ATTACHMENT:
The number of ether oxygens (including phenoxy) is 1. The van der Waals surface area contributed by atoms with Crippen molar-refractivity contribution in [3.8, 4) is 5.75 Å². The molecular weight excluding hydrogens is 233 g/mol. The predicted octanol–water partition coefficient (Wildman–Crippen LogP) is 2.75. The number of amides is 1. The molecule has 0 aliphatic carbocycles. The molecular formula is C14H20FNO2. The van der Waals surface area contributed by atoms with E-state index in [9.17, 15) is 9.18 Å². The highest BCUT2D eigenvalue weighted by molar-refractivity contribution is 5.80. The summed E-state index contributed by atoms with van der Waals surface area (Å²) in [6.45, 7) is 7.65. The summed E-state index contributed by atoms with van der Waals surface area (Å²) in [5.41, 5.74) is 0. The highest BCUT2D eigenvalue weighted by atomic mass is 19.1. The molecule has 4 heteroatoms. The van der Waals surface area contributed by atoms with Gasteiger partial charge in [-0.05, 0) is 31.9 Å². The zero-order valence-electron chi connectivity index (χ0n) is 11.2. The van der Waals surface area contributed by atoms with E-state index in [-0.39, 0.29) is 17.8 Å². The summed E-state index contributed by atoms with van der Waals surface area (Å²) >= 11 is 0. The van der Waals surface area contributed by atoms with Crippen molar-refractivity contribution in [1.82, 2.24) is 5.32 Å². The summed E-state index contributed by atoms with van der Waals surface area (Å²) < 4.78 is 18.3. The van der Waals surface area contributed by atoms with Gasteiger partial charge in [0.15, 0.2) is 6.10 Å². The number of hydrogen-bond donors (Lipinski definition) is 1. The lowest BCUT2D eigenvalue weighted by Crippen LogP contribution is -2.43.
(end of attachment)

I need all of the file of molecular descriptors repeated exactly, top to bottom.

The number of ether oxygens (including phenoxy) is 1. The van der Waals surface area contributed by atoms with Crippen molar-refractivity contribution in [3.8, 4) is 5.75 Å². The molecular weight excluding hydrogens is 233 g/mol. The predicted octanol–water partition coefficient (Wildman–Crippen LogP) is 2.75. The number of amides is 1. The molecule has 0 aliphatic carbocycles. The molecular formula is C14H20FNO2. The van der Waals surface area contributed by atoms with E-state index in [9.17, 15) is 9.18 Å². The highest BCUT2D eigenvalue weighted by molar-refractivity contribution is 5.80. The summed E-state index contributed by atoms with van der Waals surface area (Å²) in [6.45, 7) is 7.65. The summed E-state index contributed by atoms with van der Waals surface area (Å²) in [5.41, 5.74) is 0. The highest BCUT2D eigenvalue weighted by atomic mass is 19.1. The molecule has 4 heteroatoms. The van der Waals surface area contributed by atoms with Gasteiger partial charge in [-0.05, 0) is 31.9 Å². The zero-order valence-electron chi connectivity index (χ0n) is 11.2. The van der Waals surface area contributed by atoms with E-state index in [-0.39, 0.29) is 17.8 Å². The summed E-state index contributed by atoms with van der Waals surface area (Å²) >= 11 is 0. The van der Waals surface area contributed by atoms with Crippen molar-refractivity contribution in [1.82, 2.24) is 5.32 Å². The summed E-state index contributed by atoms with van der Waals surface area (Å²) < 4.78 is 18.3. The van der Waals surface area contributed by atoms with Gasteiger partial charge in [0.15, 0.2) is 6.10 Å². The number of hydrogen-bond donors (Lipinski definition) is 1. The lowest BCUT2D eigenvalue weighted by Crippen LogP contribution is -2.43.